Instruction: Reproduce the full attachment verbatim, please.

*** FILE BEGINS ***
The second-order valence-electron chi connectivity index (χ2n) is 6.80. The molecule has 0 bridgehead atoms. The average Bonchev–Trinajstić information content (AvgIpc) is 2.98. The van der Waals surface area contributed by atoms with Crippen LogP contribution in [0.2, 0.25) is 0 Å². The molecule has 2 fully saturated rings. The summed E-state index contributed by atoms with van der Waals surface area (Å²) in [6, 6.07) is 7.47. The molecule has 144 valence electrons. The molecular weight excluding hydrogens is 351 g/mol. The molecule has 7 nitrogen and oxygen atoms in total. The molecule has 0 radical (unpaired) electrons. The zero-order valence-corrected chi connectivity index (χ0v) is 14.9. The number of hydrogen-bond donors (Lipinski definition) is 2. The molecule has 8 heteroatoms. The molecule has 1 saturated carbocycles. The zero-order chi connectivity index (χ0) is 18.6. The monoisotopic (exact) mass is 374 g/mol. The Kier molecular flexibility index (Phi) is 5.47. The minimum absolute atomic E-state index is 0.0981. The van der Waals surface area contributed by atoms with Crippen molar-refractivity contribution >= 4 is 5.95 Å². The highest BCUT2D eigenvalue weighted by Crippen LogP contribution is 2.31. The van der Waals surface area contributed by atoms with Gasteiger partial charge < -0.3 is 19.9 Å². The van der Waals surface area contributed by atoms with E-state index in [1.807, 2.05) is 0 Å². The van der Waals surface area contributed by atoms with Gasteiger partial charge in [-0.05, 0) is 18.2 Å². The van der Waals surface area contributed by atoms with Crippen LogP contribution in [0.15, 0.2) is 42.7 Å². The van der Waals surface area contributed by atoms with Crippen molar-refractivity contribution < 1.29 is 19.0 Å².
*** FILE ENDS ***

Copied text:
The second-order valence-electron chi connectivity index (χ2n) is 6.80. The molecule has 0 bridgehead atoms. The average Bonchev–Trinajstić information content (AvgIpc) is 2.98. The van der Waals surface area contributed by atoms with Crippen LogP contribution in [0.2, 0.25) is 0 Å². The molecule has 2 fully saturated rings. The summed E-state index contributed by atoms with van der Waals surface area (Å²) in [6, 6.07) is 7.47. The molecule has 144 valence electrons. The molecular weight excluding hydrogens is 351 g/mol. The molecule has 7 nitrogen and oxygen atoms in total. The molecule has 0 radical (unpaired) electrons. The zero-order valence-corrected chi connectivity index (χ0v) is 14.9. The number of hydrogen-bond donors (Lipinski definition) is 2. The molecule has 8 heteroatoms. The molecule has 1 saturated carbocycles. The zero-order chi connectivity index (χ0) is 18.6. The monoisotopic (exact) mass is 374 g/mol. The Kier molecular flexibility index (Phi) is 5.47. The minimum absolute atomic E-state index is 0.0981. The van der Waals surface area contributed by atoms with Crippen molar-refractivity contribution >= 4 is 5.95 Å². The highest BCUT2D eigenvalue weighted by Crippen LogP contribution is 2.31. The van der Waals surface area contributed by atoms with Gasteiger partial charge < -0.3 is 19.9 Å². The van der Waals surface area contributed by atoms with E-state index in [1.807, 2.05) is 0 Å². The van der Waals surface area contributed by atoms with Gasteiger partial charge in [-0.05, 0) is 18.2 Å². The van der Waals surface area contributed by atoms with Crippen LogP contribution in [0.15, 0.2) is 42.7 Å². The van der Waals surface area contributed by atoms with Crippen molar-refractivity contribution < 1.29 is 19.0 Å².